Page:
Approximately 200 Syrian opposition activists met Wednesday in Istanbul for the first of four planned days of workshops intended to coordinate their efforts against the Syrian regime.
“This will be the seed for future civil society institutions and movements in Syria,” said Moaz Al-Sibaai, the meeting’s general coordinator. He said the goal is “to improve ways to deliver our message to the outside world, ways of documenting human rights violations in Syria and giving coherent political messages.”
The gathering, organized by Syrian Activists Network, is taking place in a hotel on the Asian side of the city.
During the rest of the conference, the participants will attend training sessions and workshops on subjects related to human rights, media, political and strategic issues, as well as relief and coordination efforts. They will work to improve their skills in areas such as how to collect and document evidence, how to deal with the news media, how to build effective work teams and how to provide relief for displaced people.
On Wednesday, the attendees consisted mostly of young adults, some of them from Syria. At the venue, their general mood was enthusiastic, with many expressing optimism they will achieve their goals.
One young female activist, who comes from a long line of Syrian dissidents, said she was thankful for the opportunities presented at the gathering. “I want to attend the media course, I might attend the charity one, but I would be more than happy to join any of them,” she said.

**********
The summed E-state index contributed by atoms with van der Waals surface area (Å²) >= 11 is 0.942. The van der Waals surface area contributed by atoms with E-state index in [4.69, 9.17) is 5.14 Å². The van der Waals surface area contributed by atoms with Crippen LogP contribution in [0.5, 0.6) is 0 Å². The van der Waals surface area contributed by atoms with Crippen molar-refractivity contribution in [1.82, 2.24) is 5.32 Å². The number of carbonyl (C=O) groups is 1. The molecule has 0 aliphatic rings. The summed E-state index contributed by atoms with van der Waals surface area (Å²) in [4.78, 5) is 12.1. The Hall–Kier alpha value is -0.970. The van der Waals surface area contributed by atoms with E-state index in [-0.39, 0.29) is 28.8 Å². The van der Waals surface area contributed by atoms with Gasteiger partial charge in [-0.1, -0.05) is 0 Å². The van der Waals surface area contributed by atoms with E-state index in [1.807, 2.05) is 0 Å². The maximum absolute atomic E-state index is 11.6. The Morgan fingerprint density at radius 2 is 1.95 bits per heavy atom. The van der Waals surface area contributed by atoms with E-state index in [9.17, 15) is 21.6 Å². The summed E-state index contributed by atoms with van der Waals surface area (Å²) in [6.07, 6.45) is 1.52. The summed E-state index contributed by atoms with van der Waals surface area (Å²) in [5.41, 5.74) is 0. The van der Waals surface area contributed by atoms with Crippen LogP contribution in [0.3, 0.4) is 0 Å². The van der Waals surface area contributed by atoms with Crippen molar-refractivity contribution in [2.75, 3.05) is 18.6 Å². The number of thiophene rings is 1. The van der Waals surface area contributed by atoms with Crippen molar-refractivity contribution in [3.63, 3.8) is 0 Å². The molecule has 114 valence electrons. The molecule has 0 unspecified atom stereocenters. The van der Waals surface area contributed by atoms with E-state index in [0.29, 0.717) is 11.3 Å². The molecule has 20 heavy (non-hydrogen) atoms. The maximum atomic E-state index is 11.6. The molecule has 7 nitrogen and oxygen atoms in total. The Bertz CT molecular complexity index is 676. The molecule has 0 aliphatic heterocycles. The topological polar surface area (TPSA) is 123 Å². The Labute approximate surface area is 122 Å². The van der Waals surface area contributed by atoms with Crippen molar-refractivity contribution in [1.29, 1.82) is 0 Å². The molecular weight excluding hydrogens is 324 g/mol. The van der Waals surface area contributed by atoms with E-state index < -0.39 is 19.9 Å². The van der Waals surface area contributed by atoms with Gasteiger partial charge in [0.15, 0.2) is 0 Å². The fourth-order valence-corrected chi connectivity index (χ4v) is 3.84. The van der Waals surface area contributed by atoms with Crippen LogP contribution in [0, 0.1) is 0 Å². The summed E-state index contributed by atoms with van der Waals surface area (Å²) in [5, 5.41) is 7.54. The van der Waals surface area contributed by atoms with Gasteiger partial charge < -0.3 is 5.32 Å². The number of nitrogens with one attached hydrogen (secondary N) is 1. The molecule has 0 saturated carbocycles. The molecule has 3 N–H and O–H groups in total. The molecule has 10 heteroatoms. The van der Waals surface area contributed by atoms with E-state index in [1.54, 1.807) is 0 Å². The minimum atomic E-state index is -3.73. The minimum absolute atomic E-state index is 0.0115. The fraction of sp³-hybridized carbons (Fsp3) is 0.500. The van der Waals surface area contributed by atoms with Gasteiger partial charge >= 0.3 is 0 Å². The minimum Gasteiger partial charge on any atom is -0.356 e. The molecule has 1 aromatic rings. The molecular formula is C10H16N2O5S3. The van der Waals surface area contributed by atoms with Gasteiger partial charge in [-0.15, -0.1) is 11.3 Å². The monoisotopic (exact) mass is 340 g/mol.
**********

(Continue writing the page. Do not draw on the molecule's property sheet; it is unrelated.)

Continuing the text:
Syrian opposition groups have held a number of meetings in Turkey in recent months. The last one, organized by the Syrian National Salvation Council, took place mid-July in Istanbul. Participants elected a 25-member council in a show of unity behind their intention to oust the regime of President Bashar al-Assad.
“It is not about toppling the regime, we are past that,” said Sima Abedraboh, an organizer and participant at Wednesday’s event. “We are building here, thinking about the future of Syria.”
She predicted this week’s sessions would mark the first of what will become a series of such courses for Syrian activists.
Syria has been wracked by violent government crackdowns on protests across the country since mid-March, when teens were arrested for writing anti-government graffiti in the southern city of Daraa. As the clashes intensified, demonstrators changed their demands, from calls for freedom and an end to abuses by the security forces to calls for the regime’s overthrow.
World powers have criticized the crackdown by al-Assad’s government. The U.S. State Department this week said al-Assad is the “cause” of the country’s “instability” and is not “the key to its stability.”